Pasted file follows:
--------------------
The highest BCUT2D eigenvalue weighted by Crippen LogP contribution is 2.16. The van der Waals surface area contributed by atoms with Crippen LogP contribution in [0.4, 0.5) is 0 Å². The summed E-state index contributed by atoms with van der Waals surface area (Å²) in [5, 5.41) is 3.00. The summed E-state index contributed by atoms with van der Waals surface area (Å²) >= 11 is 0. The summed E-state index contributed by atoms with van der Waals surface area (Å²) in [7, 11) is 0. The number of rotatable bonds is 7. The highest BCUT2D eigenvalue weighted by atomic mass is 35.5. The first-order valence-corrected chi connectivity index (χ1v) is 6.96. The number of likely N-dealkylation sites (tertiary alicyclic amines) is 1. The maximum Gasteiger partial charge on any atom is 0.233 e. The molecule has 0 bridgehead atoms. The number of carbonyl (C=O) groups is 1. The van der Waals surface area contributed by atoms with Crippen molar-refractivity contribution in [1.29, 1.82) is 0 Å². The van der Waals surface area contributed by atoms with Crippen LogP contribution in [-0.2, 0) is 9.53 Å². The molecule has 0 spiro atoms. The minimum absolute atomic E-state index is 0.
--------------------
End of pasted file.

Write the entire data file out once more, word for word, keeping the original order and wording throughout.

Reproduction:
The highest BCUT2D eigenvalue weighted by Crippen LogP contribution is 2.16. The van der Waals surface area contributed by atoms with Crippen LogP contribution in [0.4, 0.5) is 0 Å². The summed E-state index contributed by atoms with van der Waals surface area (Å²) in [5, 5.41) is 3.00. The summed E-state index contributed by atoms with van der Waals surface area (Å²) >= 11 is 0. The summed E-state index contributed by atoms with van der Waals surface area (Å²) in [7, 11) is 0. The number of rotatable bonds is 7. The highest BCUT2D eigenvalue weighted by atomic mass is 35.5. The first-order valence-corrected chi connectivity index (χ1v) is 6.96. The number of likely N-dealkylation sites (tertiary alicyclic amines) is 1. The maximum Gasteiger partial charge on any atom is 0.233 e. The molecule has 0 bridgehead atoms. The number of carbonyl (C=O) groups is 1. The van der Waals surface area contributed by atoms with Crippen molar-refractivity contribution in [1.29, 1.82) is 0 Å². The van der Waals surface area contributed by atoms with Crippen LogP contribution in [-0.2, 0) is 9.53 Å². The molecule has 0 spiro atoms. The minimum absolute atomic E-state index is 0.